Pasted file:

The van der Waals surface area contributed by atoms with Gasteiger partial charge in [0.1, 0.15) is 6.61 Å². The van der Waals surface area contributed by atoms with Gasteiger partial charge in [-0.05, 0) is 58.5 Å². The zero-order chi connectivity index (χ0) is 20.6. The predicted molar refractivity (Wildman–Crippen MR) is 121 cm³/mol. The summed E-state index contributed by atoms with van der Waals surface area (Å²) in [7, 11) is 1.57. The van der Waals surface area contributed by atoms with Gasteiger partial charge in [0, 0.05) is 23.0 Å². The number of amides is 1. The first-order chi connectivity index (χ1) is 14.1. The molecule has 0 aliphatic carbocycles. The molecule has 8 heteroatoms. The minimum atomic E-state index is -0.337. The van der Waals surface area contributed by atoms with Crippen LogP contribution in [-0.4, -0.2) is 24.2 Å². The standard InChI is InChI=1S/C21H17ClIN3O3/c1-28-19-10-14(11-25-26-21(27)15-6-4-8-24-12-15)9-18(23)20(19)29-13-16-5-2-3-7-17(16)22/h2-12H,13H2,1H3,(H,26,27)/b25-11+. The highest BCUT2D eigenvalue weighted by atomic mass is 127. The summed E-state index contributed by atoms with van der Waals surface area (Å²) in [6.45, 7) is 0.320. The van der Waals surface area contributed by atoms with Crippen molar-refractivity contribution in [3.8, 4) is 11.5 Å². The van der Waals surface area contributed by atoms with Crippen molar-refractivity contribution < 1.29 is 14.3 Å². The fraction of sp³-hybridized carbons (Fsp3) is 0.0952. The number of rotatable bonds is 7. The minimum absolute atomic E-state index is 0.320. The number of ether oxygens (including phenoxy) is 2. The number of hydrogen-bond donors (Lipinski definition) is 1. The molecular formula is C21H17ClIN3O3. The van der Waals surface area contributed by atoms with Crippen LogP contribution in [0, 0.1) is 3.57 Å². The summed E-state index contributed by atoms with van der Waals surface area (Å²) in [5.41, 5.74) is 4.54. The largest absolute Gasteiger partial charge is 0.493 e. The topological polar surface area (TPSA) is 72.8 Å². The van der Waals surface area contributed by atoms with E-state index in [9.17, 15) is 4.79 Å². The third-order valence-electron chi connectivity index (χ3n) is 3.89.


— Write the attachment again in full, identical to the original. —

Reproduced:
The van der Waals surface area contributed by atoms with Gasteiger partial charge in [0.1, 0.15) is 6.61 Å². The van der Waals surface area contributed by atoms with Gasteiger partial charge in [-0.05, 0) is 58.5 Å². The zero-order chi connectivity index (χ0) is 20.6. The predicted molar refractivity (Wildman–Crippen MR) is 121 cm³/mol. The summed E-state index contributed by atoms with van der Waals surface area (Å²) in [7, 11) is 1.57. The van der Waals surface area contributed by atoms with Gasteiger partial charge in [0, 0.05) is 23.0 Å². The number of amides is 1. The first-order chi connectivity index (χ1) is 14.1. The molecule has 0 aliphatic carbocycles. The molecule has 8 heteroatoms. The minimum atomic E-state index is -0.337. The van der Waals surface area contributed by atoms with Crippen LogP contribution in [-0.4, -0.2) is 24.2 Å². The standard InChI is InChI=1S/C21H17ClIN3O3/c1-28-19-10-14(11-25-26-21(27)15-6-4-8-24-12-15)9-18(23)20(19)29-13-16-5-2-3-7-17(16)22/h2-12H,13H2,1H3,(H,26,27)/b25-11+. The highest BCUT2D eigenvalue weighted by atomic mass is 127. The summed E-state index contributed by atoms with van der Waals surface area (Å²) in [6.45, 7) is 0.320. The van der Waals surface area contributed by atoms with Crippen molar-refractivity contribution in [3.8, 4) is 11.5 Å². The van der Waals surface area contributed by atoms with Crippen molar-refractivity contribution < 1.29 is 14.3 Å². The fraction of sp³-hybridized carbons (Fsp3) is 0.0952. The number of rotatable bonds is 7. The minimum absolute atomic E-state index is 0.320. The number of ether oxygens (including phenoxy) is 2. The number of hydrogen-bond donors (Lipinski definition) is 1. The molecular formula is C21H17ClIN3O3. The van der Waals surface area contributed by atoms with Crippen LogP contribution in [0, 0.1) is 3.57 Å². The summed E-state index contributed by atoms with van der Waals surface area (Å²) in [5.41, 5.74) is 4.54. The largest absolute Gasteiger partial charge is 0.493 e. The topological polar surface area (TPSA) is 72.8 Å². The van der Waals surface area contributed by atoms with E-state index in [9.17, 15) is 4.79 Å². The third-order valence-electron chi connectivity index (χ3n) is 3.89.